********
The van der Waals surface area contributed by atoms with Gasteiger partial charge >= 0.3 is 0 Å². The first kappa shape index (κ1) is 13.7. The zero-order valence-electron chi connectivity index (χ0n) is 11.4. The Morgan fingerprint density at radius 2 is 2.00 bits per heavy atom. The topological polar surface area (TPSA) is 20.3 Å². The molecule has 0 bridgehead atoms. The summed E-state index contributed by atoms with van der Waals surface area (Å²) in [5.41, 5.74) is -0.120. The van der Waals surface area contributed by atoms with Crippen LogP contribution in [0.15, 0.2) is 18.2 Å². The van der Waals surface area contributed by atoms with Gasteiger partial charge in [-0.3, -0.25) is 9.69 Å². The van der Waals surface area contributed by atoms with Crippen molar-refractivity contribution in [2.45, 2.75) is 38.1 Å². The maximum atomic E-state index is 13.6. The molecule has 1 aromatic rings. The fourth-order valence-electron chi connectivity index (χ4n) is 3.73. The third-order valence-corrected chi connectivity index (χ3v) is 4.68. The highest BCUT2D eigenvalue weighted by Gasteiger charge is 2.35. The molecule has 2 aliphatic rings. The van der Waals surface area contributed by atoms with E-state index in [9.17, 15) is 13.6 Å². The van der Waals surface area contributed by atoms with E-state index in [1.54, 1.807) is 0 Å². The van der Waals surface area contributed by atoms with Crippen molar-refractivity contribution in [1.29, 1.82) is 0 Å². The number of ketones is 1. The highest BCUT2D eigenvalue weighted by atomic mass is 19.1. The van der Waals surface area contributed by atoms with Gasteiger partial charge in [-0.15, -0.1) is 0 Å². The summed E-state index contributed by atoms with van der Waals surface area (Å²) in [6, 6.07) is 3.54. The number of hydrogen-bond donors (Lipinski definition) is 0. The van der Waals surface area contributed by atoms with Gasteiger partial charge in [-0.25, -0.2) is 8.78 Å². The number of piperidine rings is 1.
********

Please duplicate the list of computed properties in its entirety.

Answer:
The van der Waals surface area contributed by atoms with Gasteiger partial charge >= 0.3 is 0 Å². The first kappa shape index (κ1) is 13.7. The zero-order valence-electron chi connectivity index (χ0n) is 11.4. The Morgan fingerprint density at radius 2 is 2.00 bits per heavy atom. The topological polar surface area (TPSA) is 20.3 Å². The molecule has 0 bridgehead atoms. The summed E-state index contributed by atoms with van der Waals surface area (Å²) in [5.41, 5.74) is -0.120. The van der Waals surface area contributed by atoms with Crippen LogP contribution in [0.15, 0.2) is 18.2 Å². The van der Waals surface area contributed by atoms with Gasteiger partial charge in [-0.3, -0.25) is 9.69 Å². The van der Waals surface area contributed by atoms with Crippen molar-refractivity contribution in [2.45, 2.75) is 38.1 Å². The maximum atomic E-state index is 13.6. The molecule has 1 aromatic rings. The fourth-order valence-electron chi connectivity index (χ4n) is 3.73. The third-order valence-corrected chi connectivity index (χ3v) is 4.68. The highest BCUT2D eigenvalue weighted by Gasteiger charge is 2.35. The molecule has 2 aliphatic rings. The van der Waals surface area contributed by atoms with E-state index in [9.17, 15) is 13.6 Å². The van der Waals surface area contributed by atoms with E-state index in [1.54, 1.807) is 0 Å². The van der Waals surface area contributed by atoms with Crippen molar-refractivity contribution in [1.29, 1.82) is 0 Å². The number of ketones is 1. The highest BCUT2D eigenvalue weighted by atomic mass is 19.1. The van der Waals surface area contributed by atoms with Gasteiger partial charge in [-0.15, -0.1) is 0 Å². The summed E-state index contributed by atoms with van der Waals surface area (Å²) in [6, 6.07) is 3.54. The number of hydrogen-bond donors (Lipinski definition) is 0. The van der Waals surface area contributed by atoms with Gasteiger partial charge in [-0.25, -0.2) is 8.78 Å². The number of piperidine rings is 1.